The following years see the release of a couple more 7 inches, the wonderful Gamera and Why We Fight, replete with more changes in the line-up. Bundy K. Brown has by now left the fold and been replaced by Dave Pajo, of fellow post-rockers, the late Slint of Louisville. For the next record the whole Tortoise crew retreats to Vermont for ten days in which the bulk of material for their second LP is penned. On January 30, 1996 the epochal Millions Now Living Will Never Die, the title of which comes from an essay of the same name by Joseph Franklin Rutherford, the second president of the Watch Tower Bible and Tract Society, is released. The band’s actual ties to the Jehovah’s Witnesses, if any, is as of yet undetermined. If Tortoise signaled a continental shift in the scene, then MNLWND is the earthquake that follows. Virtually every journalistic music outlet awards the record rave reviews and a spot on their “Best of” lists. The album’s primary earth-shattering feature is the way in which it effortlessly combines so many afore-considered mutually exclusive genres. You hear the dub of Scientist, Neu! krautrock, British house, Reich-like polyrhythm, all played using the traditional (minus the vibes) rock and roll materials: bass, drums, and guitar. There is even a bit of traditional rock ‘n roll in the mix. Additionally innovative and splendid is John McEntire’s production. Supposedly, the whole of “Djed”, the track that essentially forged a genre in 20 minutes and 57 seconds, is recorded all to tape, its pastiche-like structure a result of McEntire’s attempt to wrangle and tame his physical materials into something manageable and intelligible. Ultimately, the most remarkable aspect to the record as a whole is that one never gets the feeling of hearing a different band playing each individual piece, yet track-to-track it seems to be a guided tour down a vast hallway in which the brighter lights of musical history mingle and cut up with one another.
Relentless touring followed along with a handful of odd releases—more remixes (all of which are excellent), a split with fellow genre-benders, Stereolab (who McEntire would later produce and play with on Emperor Tomato Ketchup), plus a Japanese compilation titled, A Digest Compendium of the Tortoise’s World. By 1997, Jeff Parker, a mainstay in the local jazz scene, has joined the group, and the sextet play a handful of European dates while recording LP three, to be called TNT, in the newly christened Some Electronic Recording Studios, John McEntire’s Fortress of Solitude-cum-RV Calypso. Album highlights include the eponymous track, the lovely “I Set My Face to the Hillside”, the shimmering “The Suspension Bridge at Iguazú Falls”, and “In Sarah, Mencken, Christ, and Beethoven There Were Women and Men”, in which the band’s blending of the instrumental and the digital—the live and the non-linear—is finally perfected.
In the years following TNT the band transforms radically, again and again. They continue their critical darling climb as Brazilian avant-garde musician Tom Zé contracts Tortoise as his backing band through a 1999 tour, a new record of remixes is released, and, in a nod to their past, finally link up with Dutch experimenters, The Ex, through a collaborative release. Standards, the group’s fourth LP is released in 2001; apt, considering that it is the band’s most futuristic in sound up to that point. The record’s title is fitting as it finds Tortoise at their most confident. There is absolute strutting from track to track, here coming closest to their initial musical vision—their ideal sound—on tracks like “Eros” (double bass guitars) and “Monica” (double drum kits).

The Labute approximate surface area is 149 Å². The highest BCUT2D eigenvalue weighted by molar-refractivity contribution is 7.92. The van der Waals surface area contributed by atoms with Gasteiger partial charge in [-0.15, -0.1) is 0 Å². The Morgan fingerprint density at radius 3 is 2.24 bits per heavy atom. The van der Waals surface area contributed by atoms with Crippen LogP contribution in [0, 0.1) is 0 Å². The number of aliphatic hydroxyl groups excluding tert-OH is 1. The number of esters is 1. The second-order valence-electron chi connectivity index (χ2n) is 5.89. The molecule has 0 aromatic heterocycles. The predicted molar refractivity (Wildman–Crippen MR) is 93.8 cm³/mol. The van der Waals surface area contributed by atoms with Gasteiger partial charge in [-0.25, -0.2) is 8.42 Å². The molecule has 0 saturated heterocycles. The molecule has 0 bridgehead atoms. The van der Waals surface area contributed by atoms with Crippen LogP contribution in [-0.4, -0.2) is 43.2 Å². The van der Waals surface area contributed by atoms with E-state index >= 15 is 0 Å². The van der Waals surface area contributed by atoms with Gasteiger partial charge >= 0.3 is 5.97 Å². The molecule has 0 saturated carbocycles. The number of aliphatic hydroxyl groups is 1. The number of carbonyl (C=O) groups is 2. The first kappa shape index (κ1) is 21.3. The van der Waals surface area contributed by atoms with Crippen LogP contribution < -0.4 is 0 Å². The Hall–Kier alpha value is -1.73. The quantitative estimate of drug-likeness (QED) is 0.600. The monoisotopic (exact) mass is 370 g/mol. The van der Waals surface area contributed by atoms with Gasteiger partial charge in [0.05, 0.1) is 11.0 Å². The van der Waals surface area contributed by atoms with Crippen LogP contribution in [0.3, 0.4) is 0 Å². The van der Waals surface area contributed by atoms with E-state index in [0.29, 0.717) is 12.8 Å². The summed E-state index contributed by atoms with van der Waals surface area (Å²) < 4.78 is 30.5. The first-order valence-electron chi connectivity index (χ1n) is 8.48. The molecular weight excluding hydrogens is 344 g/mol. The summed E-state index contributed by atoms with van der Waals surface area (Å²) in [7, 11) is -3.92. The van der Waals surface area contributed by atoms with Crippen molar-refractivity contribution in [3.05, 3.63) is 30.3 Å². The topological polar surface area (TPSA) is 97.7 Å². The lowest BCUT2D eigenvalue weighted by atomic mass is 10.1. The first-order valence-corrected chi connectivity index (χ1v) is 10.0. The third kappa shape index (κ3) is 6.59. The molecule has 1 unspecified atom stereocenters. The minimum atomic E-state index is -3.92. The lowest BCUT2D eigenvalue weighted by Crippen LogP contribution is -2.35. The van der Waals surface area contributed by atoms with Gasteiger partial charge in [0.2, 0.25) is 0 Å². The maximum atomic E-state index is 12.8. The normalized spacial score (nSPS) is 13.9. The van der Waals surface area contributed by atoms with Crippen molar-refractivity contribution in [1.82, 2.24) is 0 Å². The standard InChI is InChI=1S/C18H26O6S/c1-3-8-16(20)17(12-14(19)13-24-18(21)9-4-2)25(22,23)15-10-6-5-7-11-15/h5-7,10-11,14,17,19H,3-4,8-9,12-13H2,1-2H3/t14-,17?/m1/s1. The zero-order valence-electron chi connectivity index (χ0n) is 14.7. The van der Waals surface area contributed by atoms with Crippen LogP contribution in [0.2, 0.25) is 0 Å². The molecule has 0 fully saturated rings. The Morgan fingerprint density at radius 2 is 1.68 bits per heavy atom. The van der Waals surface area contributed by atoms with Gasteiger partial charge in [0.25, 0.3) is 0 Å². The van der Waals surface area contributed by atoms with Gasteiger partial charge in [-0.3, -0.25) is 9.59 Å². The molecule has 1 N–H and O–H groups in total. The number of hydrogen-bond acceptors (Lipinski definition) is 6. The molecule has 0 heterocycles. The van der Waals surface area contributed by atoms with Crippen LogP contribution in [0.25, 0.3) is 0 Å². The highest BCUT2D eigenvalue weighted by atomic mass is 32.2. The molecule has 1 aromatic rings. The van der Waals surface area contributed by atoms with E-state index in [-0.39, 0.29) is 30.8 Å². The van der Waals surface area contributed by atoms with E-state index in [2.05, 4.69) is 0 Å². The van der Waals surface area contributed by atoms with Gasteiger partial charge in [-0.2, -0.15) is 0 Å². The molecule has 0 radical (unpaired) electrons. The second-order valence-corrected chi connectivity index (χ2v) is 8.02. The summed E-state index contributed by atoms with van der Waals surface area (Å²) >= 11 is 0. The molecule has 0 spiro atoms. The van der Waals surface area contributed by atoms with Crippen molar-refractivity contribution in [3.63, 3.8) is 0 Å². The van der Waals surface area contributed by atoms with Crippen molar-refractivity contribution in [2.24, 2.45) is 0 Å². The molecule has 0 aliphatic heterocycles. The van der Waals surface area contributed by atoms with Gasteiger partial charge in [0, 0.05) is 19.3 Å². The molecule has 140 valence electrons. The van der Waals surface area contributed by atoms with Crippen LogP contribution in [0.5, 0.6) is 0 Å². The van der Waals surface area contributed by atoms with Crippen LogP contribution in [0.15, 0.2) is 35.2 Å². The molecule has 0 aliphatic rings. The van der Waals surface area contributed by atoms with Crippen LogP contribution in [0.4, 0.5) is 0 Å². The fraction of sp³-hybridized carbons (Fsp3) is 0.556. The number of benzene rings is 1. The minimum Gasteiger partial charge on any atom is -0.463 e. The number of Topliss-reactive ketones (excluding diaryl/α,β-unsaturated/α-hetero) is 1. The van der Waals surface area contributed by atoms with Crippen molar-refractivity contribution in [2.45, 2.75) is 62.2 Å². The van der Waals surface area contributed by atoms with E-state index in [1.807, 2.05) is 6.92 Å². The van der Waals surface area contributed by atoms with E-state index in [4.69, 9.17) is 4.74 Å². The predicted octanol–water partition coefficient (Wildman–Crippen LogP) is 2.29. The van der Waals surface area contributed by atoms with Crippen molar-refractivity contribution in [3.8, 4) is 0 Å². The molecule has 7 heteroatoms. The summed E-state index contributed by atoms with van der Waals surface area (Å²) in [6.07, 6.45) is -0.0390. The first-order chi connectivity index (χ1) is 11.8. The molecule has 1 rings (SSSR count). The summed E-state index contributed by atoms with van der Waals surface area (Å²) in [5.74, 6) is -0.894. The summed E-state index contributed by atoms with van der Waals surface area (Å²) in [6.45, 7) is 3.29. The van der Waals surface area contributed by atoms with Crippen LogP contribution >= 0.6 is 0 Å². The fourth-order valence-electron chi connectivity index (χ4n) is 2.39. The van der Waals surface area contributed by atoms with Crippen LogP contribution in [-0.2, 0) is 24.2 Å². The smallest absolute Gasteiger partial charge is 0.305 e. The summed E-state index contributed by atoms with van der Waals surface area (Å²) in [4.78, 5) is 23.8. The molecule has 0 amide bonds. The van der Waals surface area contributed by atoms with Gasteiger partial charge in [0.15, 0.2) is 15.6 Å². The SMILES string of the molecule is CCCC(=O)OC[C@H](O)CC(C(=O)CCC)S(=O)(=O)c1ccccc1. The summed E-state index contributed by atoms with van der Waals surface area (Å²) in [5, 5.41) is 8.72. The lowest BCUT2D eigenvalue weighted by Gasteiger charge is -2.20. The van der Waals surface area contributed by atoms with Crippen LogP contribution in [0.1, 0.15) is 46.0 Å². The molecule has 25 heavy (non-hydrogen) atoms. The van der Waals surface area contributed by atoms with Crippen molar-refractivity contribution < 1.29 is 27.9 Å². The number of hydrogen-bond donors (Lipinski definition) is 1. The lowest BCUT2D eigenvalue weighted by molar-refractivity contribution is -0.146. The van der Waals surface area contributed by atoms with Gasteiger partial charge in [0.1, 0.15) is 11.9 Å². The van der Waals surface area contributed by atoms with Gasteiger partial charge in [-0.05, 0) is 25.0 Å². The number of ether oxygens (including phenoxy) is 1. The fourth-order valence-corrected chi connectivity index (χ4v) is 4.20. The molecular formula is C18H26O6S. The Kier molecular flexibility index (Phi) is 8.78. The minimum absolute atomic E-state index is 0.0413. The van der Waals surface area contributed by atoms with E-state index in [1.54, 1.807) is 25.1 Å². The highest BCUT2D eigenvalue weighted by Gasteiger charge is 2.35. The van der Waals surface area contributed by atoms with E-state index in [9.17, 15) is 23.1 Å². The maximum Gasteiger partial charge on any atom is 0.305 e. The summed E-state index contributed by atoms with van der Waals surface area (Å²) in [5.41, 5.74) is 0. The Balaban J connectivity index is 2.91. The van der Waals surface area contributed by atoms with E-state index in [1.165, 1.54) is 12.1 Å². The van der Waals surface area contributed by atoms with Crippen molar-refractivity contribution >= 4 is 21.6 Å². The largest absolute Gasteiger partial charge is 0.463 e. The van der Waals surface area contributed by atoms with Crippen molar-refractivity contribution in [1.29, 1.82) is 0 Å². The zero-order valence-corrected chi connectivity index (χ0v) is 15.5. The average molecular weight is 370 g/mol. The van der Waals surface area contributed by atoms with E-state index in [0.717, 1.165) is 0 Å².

Between Standards and present day, we see The Brave and Bold, a covers only collaboration with Bonnie ‘Prince’ Billy, repeated curation of the All Tomorrow’s Festival, and a tour in support of ambient pioneer Daniel Lanois. In 2006, the release of A Lazarus Taxon (a title in paleontology which refers to a species which appears, disappears, then re-appears in the fossil record.), a three-disc box set, features some of the band’s finest work, plus a DVD of live materials and music videos. 2009’s Beacons of Ancestorship starts and ends strongly, but may be the most flimsy entry to the band’s discography. From 2010 until quite recently, all is quiet on the Midwestern front.
Enter 2016 and with it, The Catastrophist. “Catastrophe” comes from the Greek, καταστροφή, to overturn. In traditional drama, it refers to a play’s apex in action—the climax—which signals the conclusion. Today, of course, we use “catastrophe” to refer to any disaster or unexpected and unfortunate occurrence. What makes, then, for the bridge between past and present? Who is the Catastrophist? John McEntire, the band’s acknowledged guiding force (who seems to grace the cover of the album)? The group as a whole (who all actually exist in the composite cover art)? One certainty is that the record again overturns our collective sense of who they are, what it is that they do, and our dearly held notions of what is possible in music up until now. The Catastrophist is the band’s most mature record in sound and stance—a remarkable feat given their innovative oeuvre over the past twenty-five years.
The foundation of Tortoise was two guys who wanted to be Sly & Robbie. Sly & Robbie played reggae, and more importantly, dub—the “dark side” of the reggae. Whereas the focus in reggae is on the band, the rhythm section especially, in dub the emphasis is place on the producer’s ability to manipulate the studio itself as an instrument. On these tracks, we here reverb wash over everything, samples drop in and out as if through a trap door, vocals reduced to their sonic constituents, with single syllables sometimes echoing on for multiple measures like a bell intoning the eventual entropy of the track itself. Again, the point is the journey, not its end; the opening up of the entire field of possibility and filling it et al. The idea is akin to Brian Eno’s concept of “idiot glee” in funk. Think of Bernie Worrel and the way he plays like a kid with a brand-new new toy on Christmas morning—that abandon and complete lack of self-consciousness, a certain Zen innocence. In a 1995 interview with Rolling Stone, John McEntire says, “We all try to expand the arrangements as much as possible to see how many musical voices we can bring into the fold.” Again, it’s not about the “clinical precision” or perfection of pop, but a deconstruction through manipulation and explosion—even to the point of riffing on the self and its former incarnations. There is no essence to preserve. This is existence music. You don’t listen. You surrender to the wash of the catastrophe.